Avoid Bond Collateral If Possible

Collateral is often required by bonding companies when they feel a submission is not up to par. In certain circumstances, collateral is a good solution to otherwise unwritable risks. However, agents often fail to offer viable alternatives. Many agents neglect to inform their clients as to what they are actually getting into when it comes to their surety bonds the collateral retained. In this article, we will review: downfalls of posting collateral, why collateral is not always the best solution, and good alternatives.

There are many downfalls to providing collateral: tying up capital that could be used more effectively, cost of an ILOC, etc. Surety bond collateral agreements are often overlooked by the principal, leaving them in the dark on important information. The most commonly overlooked requirement is that bonding companies will hold on to the collateral until the surety has no liability on the bond. One might think that liability would end with the expiration of the bond, but this common belief if simply not true. In order for the surety to be free of liability they will require the obligee to state so in writing. In general, government workers will be hesitant to write such a letter and and with good reason too. At times, claims will take time to show up. Government red tape make claims slow to rise, therefore the expiration of the bond is not the end of liability. Some bond forms even have a “tail” on the end. A bond “tail” allows for claims to be filed X amount of year after the bond has expired. If there is a tail on the bond, the principal should not expect to see the collateral until after the tail period has ended.

Collateral is necessary in some scenarios. However, collateral is not the best decision in all situations. In general, a principal is required to post collateral if either they are considered a high risk or if the actual guarantee of the bond is a high risk. Most bonding companies will require 100% collateral in order to write these non-traditional bond risks. Below you will find several alternatives to posting the full amount of the bond:

  • There are some programs for commercial bonds that only require 10% collateral. These programs write almost any bond, regardless of bond language, even for clients with bad credit.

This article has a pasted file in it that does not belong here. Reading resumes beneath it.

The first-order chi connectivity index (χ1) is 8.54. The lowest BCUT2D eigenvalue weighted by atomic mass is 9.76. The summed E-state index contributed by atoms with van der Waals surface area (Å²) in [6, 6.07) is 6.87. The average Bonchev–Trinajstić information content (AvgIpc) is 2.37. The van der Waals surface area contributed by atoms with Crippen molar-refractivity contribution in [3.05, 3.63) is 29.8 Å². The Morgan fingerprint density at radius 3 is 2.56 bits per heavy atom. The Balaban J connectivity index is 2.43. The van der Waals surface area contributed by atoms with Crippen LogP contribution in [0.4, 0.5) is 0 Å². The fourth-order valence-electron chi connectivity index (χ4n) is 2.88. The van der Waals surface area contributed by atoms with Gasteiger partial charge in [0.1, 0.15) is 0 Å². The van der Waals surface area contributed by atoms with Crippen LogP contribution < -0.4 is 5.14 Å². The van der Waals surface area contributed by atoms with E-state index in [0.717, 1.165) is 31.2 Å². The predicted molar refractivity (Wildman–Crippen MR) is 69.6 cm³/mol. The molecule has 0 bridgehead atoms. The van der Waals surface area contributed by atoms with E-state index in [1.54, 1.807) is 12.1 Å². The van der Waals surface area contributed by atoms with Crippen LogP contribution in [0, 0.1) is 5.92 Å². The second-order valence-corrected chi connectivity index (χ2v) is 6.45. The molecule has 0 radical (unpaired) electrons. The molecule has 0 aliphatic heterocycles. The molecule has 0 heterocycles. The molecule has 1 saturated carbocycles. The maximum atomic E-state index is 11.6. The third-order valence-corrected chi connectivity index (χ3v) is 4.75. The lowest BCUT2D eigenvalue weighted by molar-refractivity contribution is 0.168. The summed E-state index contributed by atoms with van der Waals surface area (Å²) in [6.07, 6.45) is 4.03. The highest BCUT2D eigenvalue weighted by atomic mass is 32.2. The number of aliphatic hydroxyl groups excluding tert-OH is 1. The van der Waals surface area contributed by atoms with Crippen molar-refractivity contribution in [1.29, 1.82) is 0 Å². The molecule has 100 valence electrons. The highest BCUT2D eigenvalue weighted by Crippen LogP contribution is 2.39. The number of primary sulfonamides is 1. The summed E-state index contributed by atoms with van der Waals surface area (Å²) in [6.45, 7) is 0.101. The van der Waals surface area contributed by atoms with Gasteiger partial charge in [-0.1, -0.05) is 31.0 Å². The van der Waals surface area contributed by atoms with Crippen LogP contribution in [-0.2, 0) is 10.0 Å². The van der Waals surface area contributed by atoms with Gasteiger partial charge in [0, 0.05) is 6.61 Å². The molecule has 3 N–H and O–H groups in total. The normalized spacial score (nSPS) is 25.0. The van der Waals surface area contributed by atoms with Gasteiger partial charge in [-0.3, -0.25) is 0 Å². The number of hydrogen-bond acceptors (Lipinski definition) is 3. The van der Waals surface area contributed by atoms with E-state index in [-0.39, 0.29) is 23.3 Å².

• Higher risk contract bonds can be written by some bonding companies. However, these outside of the box thinking bonding companies are far and few in between. Some only appoint a small handful of agents nationwide. It is important that your bond agent has access to unique markets if they are available for the particular risk.
  • An irrevocable letter of credit (ILOC) is a good alternative to anyone that has exhausted other methods. When it comes to obtaining a bond with 100% collateral, most bonding companies will want collateral in the form of an ILOC. This means that principal will pay a fee for their bond, a fee for their ILOC, and have capital tied up. If a principal posts an ILOC rather than a surety bond they will not have the cost of the bond. The downfall of an ILOC is that not all obligees will accept them in place of a bond.

Collateral can help guarantee an otherwise unbondable situation. Due to the downfalls, 100% collateral should only be posted when all other options have been exhausted. Keep in mind, a surety bond does not take liability off of the principal. It simply makes use of the bonding companies financial strength to make the guarantee. The principal is responsible for claim payment, whether a bond is obtained or collateral is posted directly with the state. The bond is advantageous if no collateral is required, as it frees up capital and costs about the same as a letter of credit. If you are stuck in a situation where only a bond with 100% collateral suffice, make sure you read all agreements carefully to get a good idea of what you are actually getting into.